For years Cecilia Mannion has been helping victims of gun violence on Chicago’s Southwest Side. Now that same community is rallying to support her as she faces mounting health problems.
Mannion has worked since 2016 in the Little Village neighborhood where she grew up as an outreach worker trying to pull people out of gangs, and as a victim advocate — providing services and support to people who survive gunshots and families whose loved ones are shot to death. Her work was at the center of the most recent season of WBEZ’s Motive podcast about former gang members trying to stop the city’s gun violence.
“She’s the one that helps us out in the neighborhood, nobody else is gonna help us, nobody else is gonna do what she does,” Andres Vargas said of Mannion.
Vargas met Mannion after his brother-in-law Erick Macedo was killed in 2021. She helped the family plan his funeral, pick out a burial site and find help paying for all of it.
“Nobody is prepared for that, nobody’s prepared for you to bury your brother-in-law, and you don’t have the money,” Vargas said. “And she was there for everything, from the beginning all the way to the end. She never left our side.”
Vargas’s family was one of dozens Mannion provided similar help to each year. She’s facing a staggering combination of ailments and is no longer working.
Mannion has struggled with diabetes for years; it runs in her family. Among her many diabetes-related issues, the disease has started to take a toll on her kidneys and her doctors believe she will need dialysis soon — something Mannion is resisting. Years ago, doctors removed cancer from her gallbladder, but they are now concerned they didn’t get all of the cancer and it has spread to her lungs.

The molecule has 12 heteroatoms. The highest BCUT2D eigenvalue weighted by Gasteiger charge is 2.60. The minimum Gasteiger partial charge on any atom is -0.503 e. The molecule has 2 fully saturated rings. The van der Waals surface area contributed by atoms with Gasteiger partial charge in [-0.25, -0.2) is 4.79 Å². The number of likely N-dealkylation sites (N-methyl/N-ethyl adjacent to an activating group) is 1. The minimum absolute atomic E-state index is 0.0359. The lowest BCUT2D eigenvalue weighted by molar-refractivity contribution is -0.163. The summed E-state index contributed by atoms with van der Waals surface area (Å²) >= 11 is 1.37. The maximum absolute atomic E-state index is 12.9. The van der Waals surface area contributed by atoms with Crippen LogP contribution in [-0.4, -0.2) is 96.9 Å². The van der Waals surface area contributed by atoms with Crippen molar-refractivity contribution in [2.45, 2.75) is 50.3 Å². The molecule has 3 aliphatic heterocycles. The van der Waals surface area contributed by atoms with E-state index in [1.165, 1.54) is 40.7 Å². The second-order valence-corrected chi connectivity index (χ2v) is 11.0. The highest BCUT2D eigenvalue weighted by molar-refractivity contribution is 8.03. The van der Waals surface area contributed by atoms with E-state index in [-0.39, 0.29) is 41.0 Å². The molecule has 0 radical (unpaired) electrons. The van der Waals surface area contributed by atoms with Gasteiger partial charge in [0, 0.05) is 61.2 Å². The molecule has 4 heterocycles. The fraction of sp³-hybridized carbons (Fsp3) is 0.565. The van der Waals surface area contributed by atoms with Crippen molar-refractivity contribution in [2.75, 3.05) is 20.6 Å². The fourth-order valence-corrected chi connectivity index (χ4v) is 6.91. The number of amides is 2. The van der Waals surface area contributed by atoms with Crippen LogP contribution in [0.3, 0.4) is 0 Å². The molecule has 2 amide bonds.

And late last year Mannion had heart surgery to implant stents meant to help with narrowed arteries. However, her doctors fear her body is rejecting those stents, which would mean a second heart surgery.
It was those complications that caused Mannion to suffer chest pains a couple weeks ago. She turned pale and had trouble staying awake. Her friend Nanette Luna rushed Mannion to the hospital that evening. Mannion spent the night in the hospital.
The day after she got home from the hospital, a group of young people and families she had helped throughout the years came to her house to show their love and support.
“People were bringing … food and soft drinks and sweets and flowers. I mean, she has flowers everywhere,” Luna said. “That is Cecilia’s biggest thing, she loves flowers. And she said she would rather have them when she’s alive to enjoy them than have them at her funeral.”
Mannion was by Luna’s side when Luna’s son Victor Felix was murdered seven years ago.
“She never says no. She will go above and beyond to help you. No questions asked,” Luna said. “It’s never, ‘it’s too early, it’s too late, you know, I don’t have the time right now.’ She never says any of that. She’s always there.”
Now Luna said, it is time for everyone else to step up and help Mannion.
“I tell her, you know what, there’s nothing wrong with asking for help, you have helped selflessly, you have helped so many people,” Luna said. “You’ve helped people that didn’t even ask to be helped. But you offered yourself. So there’s nothing wrong with accepting help from anybody else.”
To aid in the effort, Luna set up a GoFundMe to help cover health care costs and provide for Mannion’s sizable family while she recovers. A previous fundraiser set up by Nikki Swoboda, another mother who lost a son to gun violence and who got support from Mannion, raised about $1,800 for Mannion and her family.
Mannion said for years her doctors have warned her to avoid stress because it is so hard on her heart. But that is a tough ask when her work brought her everyday into the center of the city’s gun violence.
“My job was a very stressful job, but I wouldn’t change it because that’s just me. You know, I’m there to help everybody,” Mannion said. “But I have to get myself right in order for me to help anybody.”
Mannion, who is caring for seven children in her house alongside her husband who is in a wheelchair, said the litany of health issues has sapped her of energy and darkened her outlook. But she said she feels uncomfortable about the support.
“I feel useless,” Mannion said through tears. “Why do I want people to help me? That’s not me. I don’t ask for help. I don’t want nobody to help me. I have to do it.”
Still, Mannion acknowledged the toll this has all taken on her family, and the way the support has been a lifeline. She said the other day, when the family was out of milk, one of the mothers she had helped in the past stopped by with a gallon.
“I know one day I’m gonna get better. I hope I’m gonna get better. A lot of people are depending on me and I have to get right for them.”